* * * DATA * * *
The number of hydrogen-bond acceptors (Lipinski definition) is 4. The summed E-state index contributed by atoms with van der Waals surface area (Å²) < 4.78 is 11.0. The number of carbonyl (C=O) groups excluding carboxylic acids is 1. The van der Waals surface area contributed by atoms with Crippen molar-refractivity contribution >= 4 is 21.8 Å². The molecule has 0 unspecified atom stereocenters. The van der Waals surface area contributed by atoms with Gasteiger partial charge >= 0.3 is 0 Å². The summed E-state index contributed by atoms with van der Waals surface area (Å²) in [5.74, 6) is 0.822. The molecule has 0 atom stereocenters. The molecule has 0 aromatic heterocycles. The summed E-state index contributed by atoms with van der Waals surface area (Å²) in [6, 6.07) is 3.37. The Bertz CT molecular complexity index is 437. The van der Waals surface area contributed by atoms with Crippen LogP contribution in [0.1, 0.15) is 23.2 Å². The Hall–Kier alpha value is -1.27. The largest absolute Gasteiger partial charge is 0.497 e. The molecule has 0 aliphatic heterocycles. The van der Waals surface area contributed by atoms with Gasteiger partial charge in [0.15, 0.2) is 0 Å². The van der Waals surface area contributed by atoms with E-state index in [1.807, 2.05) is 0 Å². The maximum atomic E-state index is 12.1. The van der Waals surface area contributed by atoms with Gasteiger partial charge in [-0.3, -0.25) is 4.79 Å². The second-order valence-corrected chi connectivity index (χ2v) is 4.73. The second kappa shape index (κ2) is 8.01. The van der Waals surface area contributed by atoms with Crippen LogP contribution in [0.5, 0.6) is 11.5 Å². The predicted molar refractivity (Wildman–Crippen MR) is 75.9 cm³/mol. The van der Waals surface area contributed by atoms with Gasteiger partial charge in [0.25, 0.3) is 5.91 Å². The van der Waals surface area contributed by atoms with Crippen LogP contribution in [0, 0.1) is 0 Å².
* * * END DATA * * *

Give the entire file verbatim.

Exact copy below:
The number of hydrogen-bond acceptors (Lipinski definition) is 4. The summed E-state index contributed by atoms with van der Waals surface area (Å²) < 4.78 is 11.0. The number of carbonyl (C=O) groups excluding carboxylic acids is 1. The van der Waals surface area contributed by atoms with Crippen molar-refractivity contribution >= 4 is 21.8 Å². The molecule has 0 unspecified atom stereocenters. The van der Waals surface area contributed by atoms with Gasteiger partial charge >= 0.3 is 0 Å². The summed E-state index contributed by atoms with van der Waals surface area (Å²) in [5.74, 6) is 0.822. The molecule has 0 atom stereocenters. The molecule has 0 aromatic heterocycles. The summed E-state index contributed by atoms with van der Waals surface area (Å²) in [6, 6.07) is 3.37. The Bertz CT molecular complexity index is 437. The van der Waals surface area contributed by atoms with Crippen LogP contribution in [0.1, 0.15) is 23.2 Å². The Hall–Kier alpha value is -1.27. The largest absolute Gasteiger partial charge is 0.497 e. The molecule has 0 aliphatic heterocycles. The van der Waals surface area contributed by atoms with Gasteiger partial charge in [0.15, 0.2) is 0 Å². The van der Waals surface area contributed by atoms with E-state index in [1.807, 2.05) is 0 Å². The maximum atomic E-state index is 12.1. The van der Waals surface area contributed by atoms with Gasteiger partial charge in [-0.3, -0.25) is 4.79 Å². The second-order valence-corrected chi connectivity index (χ2v) is 4.73. The second kappa shape index (κ2) is 8.01. The van der Waals surface area contributed by atoms with Crippen LogP contribution in [0.5, 0.6) is 11.5 Å². The predicted molar refractivity (Wildman–Crippen MR) is 75.9 cm³/mol. The van der Waals surface area contributed by atoms with Gasteiger partial charge in [0.25, 0.3) is 5.91 Å². The van der Waals surface area contributed by atoms with Crippen LogP contribution in [0, 0.1) is 0 Å².